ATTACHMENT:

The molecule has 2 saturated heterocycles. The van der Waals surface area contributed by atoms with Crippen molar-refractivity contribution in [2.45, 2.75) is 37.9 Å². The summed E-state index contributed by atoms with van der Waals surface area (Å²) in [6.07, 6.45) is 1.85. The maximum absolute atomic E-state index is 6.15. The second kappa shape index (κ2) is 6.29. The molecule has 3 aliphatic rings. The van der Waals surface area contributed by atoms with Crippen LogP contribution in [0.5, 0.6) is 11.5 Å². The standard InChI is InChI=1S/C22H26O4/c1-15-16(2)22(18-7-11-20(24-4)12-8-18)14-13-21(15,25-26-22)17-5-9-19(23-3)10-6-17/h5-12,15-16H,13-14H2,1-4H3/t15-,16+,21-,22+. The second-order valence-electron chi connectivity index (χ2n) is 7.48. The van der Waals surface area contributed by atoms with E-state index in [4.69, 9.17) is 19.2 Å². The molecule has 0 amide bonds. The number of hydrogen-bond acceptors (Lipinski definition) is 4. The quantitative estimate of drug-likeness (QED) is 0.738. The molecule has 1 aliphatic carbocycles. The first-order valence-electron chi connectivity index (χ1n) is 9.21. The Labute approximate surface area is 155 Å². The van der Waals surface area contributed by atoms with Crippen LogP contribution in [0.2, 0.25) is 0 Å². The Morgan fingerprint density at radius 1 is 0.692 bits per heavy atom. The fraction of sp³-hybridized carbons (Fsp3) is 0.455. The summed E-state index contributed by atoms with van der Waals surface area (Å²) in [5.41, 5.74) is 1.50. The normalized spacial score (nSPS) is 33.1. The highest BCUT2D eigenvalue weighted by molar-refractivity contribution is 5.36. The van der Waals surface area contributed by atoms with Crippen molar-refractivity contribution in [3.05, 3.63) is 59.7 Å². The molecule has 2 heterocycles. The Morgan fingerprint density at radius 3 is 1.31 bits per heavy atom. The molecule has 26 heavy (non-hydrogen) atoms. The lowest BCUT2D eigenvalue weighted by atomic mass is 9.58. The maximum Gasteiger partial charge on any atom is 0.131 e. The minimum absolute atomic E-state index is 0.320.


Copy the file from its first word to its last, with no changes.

The molecule has 2 saturated heterocycles. The van der Waals surface area contributed by atoms with Crippen molar-refractivity contribution in [2.45, 2.75) is 37.9 Å². The summed E-state index contributed by atoms with van der Waals surface area (Å²) in [6.07, 6.45) is 1.85. The maximum absolute atomic E-state index is 6.15. The second kappa shape index (κ2) is 6.29. The molecule has 3 aliphatic rings. The van der Waals surface area contributed by atoms with Crippen LogP contribution in [0.5, 0.6) is 11.5 Å². The standard InChI is InChI=1S/C22H26O4/c1-15-16(2)22(18-7-11-20(24-4)12-8-18)14-13-21(15,25-26-22)17-5-9-19(23-3)10-6-17/h5-12,15-16H,13-14H2,1-4H3/t15-,16+,21-,22+. The second-order valence-electron chi connectivity index (χ2n) is 7.48. The van der Waals surface area contributed by atoms with E-state index in [4.69, 9.17) is 19.2 Å². The molecule has 0 amide bonds. The number of hydrogen-bond acceptors (Lipinski definition) is 4. The quantitative estimate of drug-likeness (QED) is 0.738. The molecule has 1 aliphatic carbocycles. The first-order valence-electron chi connectivity index (χ1n) is 9.21. The Labute approximate surface area is 155 Å². The van der Waals surface area contributed by atoms with Crippen LogP contribution in [0.2, 0.25) is 0 Å². The Morgan fingerprint density at radius 1 is 0.692 bits per heavy atom. The fraction of sp³-hybridized carbons (Fsp3) is 0.455. The summed E-state index contributed by atoms with van der Waals surface area (Å²) in [5.41, 5.74) is 1.50. The normalized spacial score (nSPS) is 33.1. The highest BCUT2D eigenvalue weighted by molar-refractivity contribution is 5.36. The van der Waals surface area contributed by atoms with Crippen molar-refractivity contribution in [3.05, 3.63) is 59.7 Å². The molecule has 2 heterocycles. The Morgan fingerprint density at radius 3 is 1.31 bits per heavy atom. The molecule has 26 heavy (non-hydrogen) atoms. The lowest BCUT2D eigenvalue weighted by atomic mass is 9.58. The maximum Gasteiger partial charge on any atom is 0.131 e. The minimum absolute atomic E-state index is 0.320.